Fiction

Waiting For My Shot at the Big Time: Fiction by Abigail George

I am the ultimate comeback kid. I have made a beautiful career out of it as far back as I can remember. I happily reinvent myself if the occasion calls for it, brush aside any flaws in the old design and then I get on with the business of living, surviving, using my skills that I nurtured to take care of myself. Then I take the world head on – the ‘Mouse’ becomes the ‘Giant’ in all matters except those concerning men.

I am unrecognisable in former lives.

This brings me to the happiest times of my life that I can remember, being on holiday with my family. My nose became freckled once after I stayed too long in the sun one holiday at a heated springs resort between Oudtshoorn and Calitzdorp. Everything was like an undiscovered jewel in this dry landscape. The buzz of cicadas hovered in the air, grasshoppers flew, beetles were mighty at digging and lizards appraised human beings with a knowing eye. As a child I was not spiralling out of control yet. I still had a forgiving spirit. There was a surge of panic flooding through me that all of this loveliness one day might not be there anymore. We communed with nature, swam in the natural hot springs pool where the water was so hot it would make you gasp when you stuck your big toe in. Older, wiser, more appreciative of my father’s warnings and my mother’s advice I escaped to Johannesburg and eighteen months later came back home again with my tail between my legs – a difficult child. I challenged nothing, tense and anxious, all my energy was spent on writing poems that rhymed and haiku.

When I came back my past was still there, my childhood. Nothing had disappeared or vanished overnight. My childhood best friend who was missing had not mysteriously been found. The paedophiles that approached me when I was a child that day in the park and during a church service when I naughtily skipped the Sunday youth service and went to the shops were there in memory. My brilliant, depressive father and my elegant, narcissistic mother. The ghosts of a former life had now reformed themselves with steely determination into damaged, strangely repressed, disorderly, rearranged lives and conversations were marked for healing. My love for my newfound career came from the fact that we all had caught mysterious illnesses as children. My brother had asthma, my sister, bronchitis and I had appendicitis. I hated the whirring sound the machine made that my brother had to use every night when he was little to breathe easier. I sat in front of the house and pretended to watch television and look at the shiny pictures, mouths moving animatedly, eyes without a trace of sadness, when the actors died, they didn’t really die because it was only make-believe. I loved Tom Selleck’s smile, his Hawaiian shirts and he made me laugh. I loved his eccentric mentor and his friend who had a helicopter. You didn’t see a lot of black actors on television in those days that weren’t more than a sidekick.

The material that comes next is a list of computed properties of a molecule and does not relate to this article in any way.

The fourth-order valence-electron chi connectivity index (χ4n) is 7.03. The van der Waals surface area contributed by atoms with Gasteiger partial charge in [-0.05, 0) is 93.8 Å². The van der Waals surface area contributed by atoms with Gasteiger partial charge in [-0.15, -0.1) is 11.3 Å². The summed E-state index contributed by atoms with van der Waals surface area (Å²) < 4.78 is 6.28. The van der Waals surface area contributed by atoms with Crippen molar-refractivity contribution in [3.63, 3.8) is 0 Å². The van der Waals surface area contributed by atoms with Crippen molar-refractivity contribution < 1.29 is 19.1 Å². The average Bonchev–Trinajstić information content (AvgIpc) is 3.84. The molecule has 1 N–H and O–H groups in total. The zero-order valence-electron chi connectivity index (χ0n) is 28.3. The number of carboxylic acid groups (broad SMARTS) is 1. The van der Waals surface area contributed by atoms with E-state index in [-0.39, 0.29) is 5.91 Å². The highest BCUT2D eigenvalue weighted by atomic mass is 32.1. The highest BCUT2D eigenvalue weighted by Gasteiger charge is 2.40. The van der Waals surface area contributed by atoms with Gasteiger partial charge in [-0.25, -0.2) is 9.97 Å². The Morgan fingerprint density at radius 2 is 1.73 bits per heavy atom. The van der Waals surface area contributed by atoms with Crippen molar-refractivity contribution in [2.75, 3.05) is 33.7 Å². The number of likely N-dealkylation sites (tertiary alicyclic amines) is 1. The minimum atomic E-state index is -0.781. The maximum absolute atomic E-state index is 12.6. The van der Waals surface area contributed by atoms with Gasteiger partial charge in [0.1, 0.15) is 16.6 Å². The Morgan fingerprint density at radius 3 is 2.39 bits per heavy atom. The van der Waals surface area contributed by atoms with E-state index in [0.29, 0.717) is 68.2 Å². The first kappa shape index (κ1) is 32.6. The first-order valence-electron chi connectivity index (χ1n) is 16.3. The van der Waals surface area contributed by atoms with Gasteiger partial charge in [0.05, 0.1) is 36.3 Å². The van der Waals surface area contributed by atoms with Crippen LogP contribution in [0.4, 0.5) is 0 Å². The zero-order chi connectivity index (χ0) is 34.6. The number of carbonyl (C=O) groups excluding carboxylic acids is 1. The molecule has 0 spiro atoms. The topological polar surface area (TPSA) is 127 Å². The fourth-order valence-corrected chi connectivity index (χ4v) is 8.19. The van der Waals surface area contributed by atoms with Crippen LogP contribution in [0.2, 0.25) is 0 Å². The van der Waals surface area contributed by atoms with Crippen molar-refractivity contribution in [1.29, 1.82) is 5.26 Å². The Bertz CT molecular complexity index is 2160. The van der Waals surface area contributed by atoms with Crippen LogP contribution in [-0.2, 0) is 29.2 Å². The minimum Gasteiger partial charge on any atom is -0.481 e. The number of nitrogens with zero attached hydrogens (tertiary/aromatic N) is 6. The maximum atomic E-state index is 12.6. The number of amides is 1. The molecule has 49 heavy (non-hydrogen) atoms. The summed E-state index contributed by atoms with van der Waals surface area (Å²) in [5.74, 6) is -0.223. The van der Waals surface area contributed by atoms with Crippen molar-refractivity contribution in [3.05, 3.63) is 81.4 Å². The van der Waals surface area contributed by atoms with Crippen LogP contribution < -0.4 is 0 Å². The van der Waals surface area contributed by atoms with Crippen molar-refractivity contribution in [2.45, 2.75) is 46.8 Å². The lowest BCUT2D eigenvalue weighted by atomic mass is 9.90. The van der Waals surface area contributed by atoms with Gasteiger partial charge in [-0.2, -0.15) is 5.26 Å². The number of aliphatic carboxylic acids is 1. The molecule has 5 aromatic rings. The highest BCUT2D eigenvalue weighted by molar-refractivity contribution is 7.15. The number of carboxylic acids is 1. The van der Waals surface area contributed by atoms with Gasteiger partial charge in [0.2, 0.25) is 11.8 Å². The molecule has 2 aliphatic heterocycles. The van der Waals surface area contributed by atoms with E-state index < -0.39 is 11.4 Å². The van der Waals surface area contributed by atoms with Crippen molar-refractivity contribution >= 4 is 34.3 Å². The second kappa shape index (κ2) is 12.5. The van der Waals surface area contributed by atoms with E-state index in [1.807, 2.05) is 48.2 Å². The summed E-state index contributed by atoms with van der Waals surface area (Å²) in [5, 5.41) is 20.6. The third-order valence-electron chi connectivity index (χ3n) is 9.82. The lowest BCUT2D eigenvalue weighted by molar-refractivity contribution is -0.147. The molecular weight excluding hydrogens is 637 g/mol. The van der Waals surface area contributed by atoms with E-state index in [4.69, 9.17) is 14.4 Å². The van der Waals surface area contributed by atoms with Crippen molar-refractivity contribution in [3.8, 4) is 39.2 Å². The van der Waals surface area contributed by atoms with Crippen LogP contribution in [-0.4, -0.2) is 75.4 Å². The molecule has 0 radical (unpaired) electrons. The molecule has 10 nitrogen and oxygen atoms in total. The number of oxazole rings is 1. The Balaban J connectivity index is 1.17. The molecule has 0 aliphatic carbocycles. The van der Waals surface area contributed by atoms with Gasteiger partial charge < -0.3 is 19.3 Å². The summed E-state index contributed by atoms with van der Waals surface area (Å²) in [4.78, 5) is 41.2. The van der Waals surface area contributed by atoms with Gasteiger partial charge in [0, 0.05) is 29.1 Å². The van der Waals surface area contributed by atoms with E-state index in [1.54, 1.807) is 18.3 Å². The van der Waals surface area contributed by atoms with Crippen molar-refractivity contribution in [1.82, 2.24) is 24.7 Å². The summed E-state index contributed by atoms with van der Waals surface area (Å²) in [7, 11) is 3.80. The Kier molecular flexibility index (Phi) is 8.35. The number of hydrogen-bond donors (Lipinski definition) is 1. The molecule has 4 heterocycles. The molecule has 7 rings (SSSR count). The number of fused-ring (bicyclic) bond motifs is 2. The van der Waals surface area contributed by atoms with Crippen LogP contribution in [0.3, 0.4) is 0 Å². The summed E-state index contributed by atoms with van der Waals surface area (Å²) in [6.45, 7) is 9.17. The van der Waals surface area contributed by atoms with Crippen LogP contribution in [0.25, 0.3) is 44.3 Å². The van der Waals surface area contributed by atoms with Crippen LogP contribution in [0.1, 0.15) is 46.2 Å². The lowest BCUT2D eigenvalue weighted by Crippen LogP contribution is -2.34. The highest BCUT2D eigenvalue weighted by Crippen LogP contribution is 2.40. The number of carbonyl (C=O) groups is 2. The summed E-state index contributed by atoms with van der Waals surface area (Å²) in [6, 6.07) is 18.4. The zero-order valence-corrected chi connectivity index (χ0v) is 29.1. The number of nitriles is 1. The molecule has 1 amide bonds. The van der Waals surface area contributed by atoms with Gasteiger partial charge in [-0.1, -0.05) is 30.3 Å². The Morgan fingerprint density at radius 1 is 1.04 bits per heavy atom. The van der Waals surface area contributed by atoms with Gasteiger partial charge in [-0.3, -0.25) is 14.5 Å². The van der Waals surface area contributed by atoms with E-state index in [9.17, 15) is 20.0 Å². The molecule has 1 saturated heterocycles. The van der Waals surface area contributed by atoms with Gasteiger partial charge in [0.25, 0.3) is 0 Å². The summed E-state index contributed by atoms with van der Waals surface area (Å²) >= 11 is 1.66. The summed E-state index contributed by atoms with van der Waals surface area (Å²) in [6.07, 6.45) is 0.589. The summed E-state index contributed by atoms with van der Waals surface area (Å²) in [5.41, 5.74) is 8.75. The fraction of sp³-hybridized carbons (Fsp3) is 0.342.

I loved their fast cars. I hated it when the lead actors kissed. They looked so silly and it made me feel embarrassed for them. But I liked dogs like in ‘Magnum P.I.’, they didn’t say anything and sometimes human beings would be cruel to them but the dogs were always kind and clever and the story always had a good ending. I never thought they were silly for wagging their tails so much, sticking their tongues out so much because of the heat, looking mournful or wearing a hungry look on their face. I don’t feel weary imagining the perfect romance because it plays itself out over and over like a stuck record like something out of a children’s fairytale. It is not in Technicolor, it is from the pages of children’s storybook – I am a mermaid, Bluebeard’s wife, Sleeping Beauty. I will never grow old, or cold, I just fade away like a sunset, always thin (to my mother’s delight). I don’t have to feel anything. Nothing is expected of me but to be beautiful. I don’t even have to speak. Words speak for themselves.